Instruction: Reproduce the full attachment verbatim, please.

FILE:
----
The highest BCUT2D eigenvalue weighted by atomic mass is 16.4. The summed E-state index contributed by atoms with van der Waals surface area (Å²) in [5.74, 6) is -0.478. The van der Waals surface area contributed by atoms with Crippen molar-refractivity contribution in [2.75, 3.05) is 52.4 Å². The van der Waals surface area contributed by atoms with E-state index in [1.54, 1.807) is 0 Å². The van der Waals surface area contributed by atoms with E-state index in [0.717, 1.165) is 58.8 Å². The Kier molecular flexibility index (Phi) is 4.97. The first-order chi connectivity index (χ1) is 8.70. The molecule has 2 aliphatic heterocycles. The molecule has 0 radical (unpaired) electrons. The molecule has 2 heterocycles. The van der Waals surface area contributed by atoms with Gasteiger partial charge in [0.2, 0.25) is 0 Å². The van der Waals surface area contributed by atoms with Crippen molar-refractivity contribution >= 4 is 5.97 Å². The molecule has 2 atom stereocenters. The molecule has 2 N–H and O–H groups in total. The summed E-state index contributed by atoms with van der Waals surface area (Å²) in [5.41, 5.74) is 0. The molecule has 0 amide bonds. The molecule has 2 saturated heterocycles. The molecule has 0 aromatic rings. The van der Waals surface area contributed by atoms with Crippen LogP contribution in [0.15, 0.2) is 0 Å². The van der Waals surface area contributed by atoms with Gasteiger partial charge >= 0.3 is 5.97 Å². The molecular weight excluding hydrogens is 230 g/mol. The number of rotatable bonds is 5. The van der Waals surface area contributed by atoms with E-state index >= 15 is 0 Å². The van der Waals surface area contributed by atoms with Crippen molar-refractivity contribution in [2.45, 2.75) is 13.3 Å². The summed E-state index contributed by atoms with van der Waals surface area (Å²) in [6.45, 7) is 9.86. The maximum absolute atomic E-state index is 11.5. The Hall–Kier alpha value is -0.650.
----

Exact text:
The highest BCUT2D eigenvalue weighted by atomic mass is 16.4. The summed E-state index contributed by atoms with van der Waals surface area (Å²) in [5.74, 6) is -0.478. The van der Waals surface area contributed by atoms with Crippen molar-refractivity contribution in [2.75, 3.05) is 52.4 Å². The van der Waals surface area contributed by atoms with E-state index in [1.54, 1.807) is 0 Å². The van der Waals surface area contributed by atoms with E-state index in [0.717, 1.165) is 58.8 Å². The Kier molecular flexibility index (Phi) is 4.97. The first-order chi connectivity index (χ1) is 8.70. The molecule has 2 aliphatic heterocycles. The molecule has 0 radical (unpaired) electrons. The molecule has 2 heterocycles. The van der Waals surface area contributed by atoms with Gasteiger partial charge in [0.2, 0.25) is 0 Å². The van der Waals surface area contributed by atoms with Crippen molar-refractivity contribution >= 4 is 5.97 Å². The molecule has 2 atom stereocenters. The molecule has 2 N–H and O–H groups in total. The summed E-state index contributed by atoms with van der Waals surface area (Å²) in [5.41, 5.74) is 0. The molecule has 0 amide bonds. The molecule has 2 saturated heterocycles. The molecule has 0 aromatic rings. The van der Waals surface area contributed by atoms with Crippen LogP contribution in [0.15, 0.2) is 0 Å². The van der Waals surface area contributed by atoms with Gasteiger partial charge >= 0.3 is 5.97 Å². The molecular weight excluding hydrogens is 230 g/mol. The number of rotatable bonds is 5. The van der Waals surface area contributed by atoms with E-state index >= 15 is 0 Å². The van der Waals surface area contributed by atoms with Crippen molar-refractivity contribution in [2.45, 2.75) is 13.3 Å². The summed E-state index contributed by atoms with van der Waals surface area (Å²) in [6.45, 7) is 9.86. The maximum absolute atomic E-state index is 11.5. The Hall–Kier alpha value is -0.650.